Not many babies under 1.5kg survive here.  Kola’s been discussing this this evening and showing us pictures of his successes – including one little lad called Success, born by perimortem Caesarean section to a mother with severe eclampsia, at 1kg.  Now, developmentally normal and with adoptive parents, the family recently came back to the unit to celebrate his second birthday.  Kola’s smallest survivor weighed just 600g at birth at 29 weeks gestation.  He is now over 1 and also developmentally normal.  I suspect that although the survival rates at different gestational ages are very much lower than in the UK, the percentage surviving without severe disability is probably higher.


United Nations Convention on the Rights of the Child

The rights of children across the world are enshrined in the United Nations Convention on the Rights of the Child, or UNCRC, signed by all UN members except the USA.  The Convention has 54 articles that cover all aspects of a child’s life and set out the civil, political, economic, social and cultural rights that all children everywhere are entitled to. It also explains how adults and governments must work together to make sure all children can enjoy all their rights.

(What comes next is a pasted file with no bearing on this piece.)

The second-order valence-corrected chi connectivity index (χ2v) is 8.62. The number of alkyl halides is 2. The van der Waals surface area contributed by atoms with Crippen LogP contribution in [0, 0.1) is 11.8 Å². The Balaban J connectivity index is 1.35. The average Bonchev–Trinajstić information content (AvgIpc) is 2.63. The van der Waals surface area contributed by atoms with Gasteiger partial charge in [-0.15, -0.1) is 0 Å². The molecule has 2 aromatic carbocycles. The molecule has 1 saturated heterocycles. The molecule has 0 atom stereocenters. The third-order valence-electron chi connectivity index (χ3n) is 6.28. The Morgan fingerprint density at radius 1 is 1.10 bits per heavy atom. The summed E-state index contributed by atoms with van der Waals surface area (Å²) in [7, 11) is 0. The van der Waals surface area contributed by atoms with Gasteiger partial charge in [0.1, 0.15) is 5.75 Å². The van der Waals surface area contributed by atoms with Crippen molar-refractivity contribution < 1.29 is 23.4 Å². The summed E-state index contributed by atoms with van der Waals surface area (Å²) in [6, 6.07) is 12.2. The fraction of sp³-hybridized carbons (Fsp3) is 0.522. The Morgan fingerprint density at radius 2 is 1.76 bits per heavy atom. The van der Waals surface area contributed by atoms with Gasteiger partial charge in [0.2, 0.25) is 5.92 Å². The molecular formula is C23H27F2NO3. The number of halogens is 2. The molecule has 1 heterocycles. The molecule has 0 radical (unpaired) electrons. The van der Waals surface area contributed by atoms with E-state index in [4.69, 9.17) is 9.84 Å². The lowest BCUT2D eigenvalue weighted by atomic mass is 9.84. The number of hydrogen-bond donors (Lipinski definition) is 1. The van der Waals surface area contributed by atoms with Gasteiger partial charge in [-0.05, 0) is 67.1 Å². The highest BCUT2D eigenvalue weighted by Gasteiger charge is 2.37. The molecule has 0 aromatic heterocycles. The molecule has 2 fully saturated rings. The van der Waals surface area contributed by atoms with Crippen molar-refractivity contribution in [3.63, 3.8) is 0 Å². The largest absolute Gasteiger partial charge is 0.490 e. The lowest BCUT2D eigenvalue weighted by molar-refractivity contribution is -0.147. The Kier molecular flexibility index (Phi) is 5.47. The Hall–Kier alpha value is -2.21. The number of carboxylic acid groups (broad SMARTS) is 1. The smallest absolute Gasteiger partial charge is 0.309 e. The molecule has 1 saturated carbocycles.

Every child has rights, whatever their ethnicity, gender, religion, language, abilities or any other status.

You can read more about it at

The UN rights of the child are often violated when families are in situations of conflict.  In particular articles 19 (protection from violence, abuse and neglect) and article 38 (war and armed conflicts) from the UN Convention, are relevant in this regard.

Over the last 2 years, while NICHE has been working in Cameroon, West Africa, we have seen how civil unrest there has affected patients, and indeed, hear firsthand from health professionals who continue to try to care for them.

A young doctor who attended one of our Newborn Care training courses earlier this year in Cameroon, has recently written about the direct effects on children’s health that she has witnessed.